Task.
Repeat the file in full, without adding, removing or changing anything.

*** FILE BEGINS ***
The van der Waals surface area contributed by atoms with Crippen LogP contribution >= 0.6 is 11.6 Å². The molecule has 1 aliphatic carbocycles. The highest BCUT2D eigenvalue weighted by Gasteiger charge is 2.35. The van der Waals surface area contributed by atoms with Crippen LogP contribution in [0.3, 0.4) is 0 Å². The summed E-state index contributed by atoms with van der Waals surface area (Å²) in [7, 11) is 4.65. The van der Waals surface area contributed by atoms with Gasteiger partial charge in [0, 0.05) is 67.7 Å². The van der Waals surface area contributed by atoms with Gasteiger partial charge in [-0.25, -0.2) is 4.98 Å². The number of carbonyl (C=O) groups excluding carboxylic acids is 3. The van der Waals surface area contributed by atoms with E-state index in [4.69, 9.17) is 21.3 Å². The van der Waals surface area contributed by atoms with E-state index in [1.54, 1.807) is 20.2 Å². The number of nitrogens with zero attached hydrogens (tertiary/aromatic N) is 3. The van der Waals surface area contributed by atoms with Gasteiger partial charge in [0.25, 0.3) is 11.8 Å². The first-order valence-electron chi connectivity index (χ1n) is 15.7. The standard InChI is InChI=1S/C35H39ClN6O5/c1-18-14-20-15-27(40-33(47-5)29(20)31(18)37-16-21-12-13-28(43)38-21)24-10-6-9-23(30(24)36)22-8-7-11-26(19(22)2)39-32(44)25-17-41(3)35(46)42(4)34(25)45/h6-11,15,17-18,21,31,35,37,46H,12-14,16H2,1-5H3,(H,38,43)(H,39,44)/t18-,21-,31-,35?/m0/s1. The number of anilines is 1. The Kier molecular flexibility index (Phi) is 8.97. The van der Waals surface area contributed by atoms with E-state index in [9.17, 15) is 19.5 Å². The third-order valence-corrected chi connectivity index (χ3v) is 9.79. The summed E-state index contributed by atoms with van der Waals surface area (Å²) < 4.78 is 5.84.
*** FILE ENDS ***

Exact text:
The van der Waals surface area contributed by atoms with Crippen LogP contribution >= 0.6 is 11.6 Å². The molecule has 1 aliphatic carbocycles. The highest BCUT2D eigenvalue weighted by Gasteiger charge is 2.35. The van der Waals surface area contributed by atoms with Crippen LogP contribution in [0.3, 0.4) is 0 Å². The summed E-state index contributed by atoms with van der Waals surface area (Å²) in [7, 11) is 4.65. The van der Waals surface area contributed by atoms with Gasteiger partial charge in [0, 0.05) is 67.7 Å². The van der Waals surface area contributed by atoms with Gasteiger partial charge in [-0.25, -0.2) is 4.98 Å². The number of carbonyl (C=O) groups excluding carboxylic acids is 3. The van der Waals surface area contributed by atoms with E-state index in [4.69, 9.17) is 21.3 Å². The van der Waals surface area contributed by atoms with E-state index in [1.54, 1.807) is 20.2 Å². The number of nitrogens with zero attached hydrogens (tertiary/aromatic N) is 3. The van der Waals surface area contributed by atoms with Gasteiger partial charge in [0.25, 0.3) is 11.8 Å². The first-order valence-electron chi connectivity index (χ1n) is 15.7. The standard InChI is InChI=1S/C35H39ClN6O5/c1-18-14-20-15-27(40-33(47-5)29(20)31(18)37-16-21-12-13-28(43)38-21)24-10-6-9-23(30(24)36)22-8-7-11-26(19(22)2)39-32(44)25-17-41(3)35(46)42(4)34(25)45/h6-11,15,17-18,21,31,35,37,46H,12-14,16H2,1-5H3,(H,38,43)(H,39,44)/t18-,21-,31-,35?/m0/s1. The number of anilines is 1. The Kier molecular flexibility index (Phi) is 8.97. The van der Waals surface area contributed by atoms with E-state index in [9.17, 15) is 19.5 Å². The third-order valence-corrected chi connectivity index (χ3v) is 9.79. The summed E-state index contributed by atoms with van der Waals surface area (Å²) < 4.78 is 5.84.